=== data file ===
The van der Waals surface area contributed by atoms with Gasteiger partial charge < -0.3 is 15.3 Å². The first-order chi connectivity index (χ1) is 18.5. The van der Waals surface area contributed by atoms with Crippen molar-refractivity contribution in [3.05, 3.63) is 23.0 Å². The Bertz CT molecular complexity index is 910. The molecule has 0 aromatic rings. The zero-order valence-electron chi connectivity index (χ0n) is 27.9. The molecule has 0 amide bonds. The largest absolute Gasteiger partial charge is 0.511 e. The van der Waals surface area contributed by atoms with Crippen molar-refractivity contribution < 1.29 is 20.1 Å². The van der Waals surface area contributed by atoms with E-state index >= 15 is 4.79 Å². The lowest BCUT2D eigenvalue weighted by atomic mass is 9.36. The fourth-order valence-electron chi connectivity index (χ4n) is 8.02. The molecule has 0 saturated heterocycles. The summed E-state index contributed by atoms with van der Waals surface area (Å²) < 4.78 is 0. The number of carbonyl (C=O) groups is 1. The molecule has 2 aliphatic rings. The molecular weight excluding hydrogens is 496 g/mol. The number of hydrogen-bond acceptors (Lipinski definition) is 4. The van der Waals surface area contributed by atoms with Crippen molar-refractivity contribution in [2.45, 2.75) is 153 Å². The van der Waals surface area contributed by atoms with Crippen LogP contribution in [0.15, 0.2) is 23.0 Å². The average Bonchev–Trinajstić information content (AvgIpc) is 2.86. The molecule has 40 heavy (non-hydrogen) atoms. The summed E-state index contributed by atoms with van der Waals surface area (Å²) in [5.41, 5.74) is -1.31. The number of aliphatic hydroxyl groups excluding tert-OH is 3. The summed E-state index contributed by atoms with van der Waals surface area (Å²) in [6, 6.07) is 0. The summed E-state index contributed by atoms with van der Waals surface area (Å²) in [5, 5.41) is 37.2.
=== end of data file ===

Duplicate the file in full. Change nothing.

The van der Waals surface area contributed by atoms with Gasteiger partial charge < -0.3 is 15.3 Å². The first-order chi connectivity index (χ1) is 18.5. The van der Waals surface area contributed by atoms with Crippen molar-refractivity contribution in [3.05, 3.63) is 23.0 Å². The Bertz CT molecular complexity index is 910. The molecule has 0 aromatic rings. The zero-order valence-electron chi connectivity index (χ0n) is 27.9. The molecule has 0 amide bonds. The largest absolute Gasteiger partial charge is 0.511 e. The van der Waals surface area contributed by atoms with Crippen molar-refractivity contribution < 1.29 is 20.1 Å². The van der Waals surface area contributed by atoms with E-state index >= 15 is 4.79 Å². The lowest BCUT2D eigenvalue weighted by atomic mass is 9.36. The fourth-order valence-electron chi connectivity index (χ4n) is 8.02. The molecule has 0 saturated heterocycles. The summed E-state index contributed by atoms with van der Waals surface area (Å²) < 4.78 is 0. The number of carbonyl (C=O) groups is 1. The molecule has 2 aliphatic rings. The molecular weight excluding hydrogens is 496 g/mol. The number of hydrogen-bond acceptors (Lipinski definition) is 4. The van der Waals surface area contributed by atoms with Crippen molar-refractivity contribution in [2.45, 2.75) is 153 Å². The van der Waals surface area contributed by atoms with Crippen LogP contribution in [0.15, 0.2) is 23.0 Å². The average Bonchev–Trinajstić information content (AvgIpc) is 2.86. The molecule has 40 heavy (non-hydrogen) atoms. The summed E-state index contributed by atoms with van der Waals surface area (Å²) in [5.41, 5.74) is -1.31. The number of aliphatic hydroxyl groups excluding tert-OH is 3. The summed E-state index contributed by atoms with van der Waals surface area (Å²) in [6, 6.07) is 0. The summed E-state index contributed by atoms with van der Waals surface area (Å²) in [5, 5.41) is 37.2.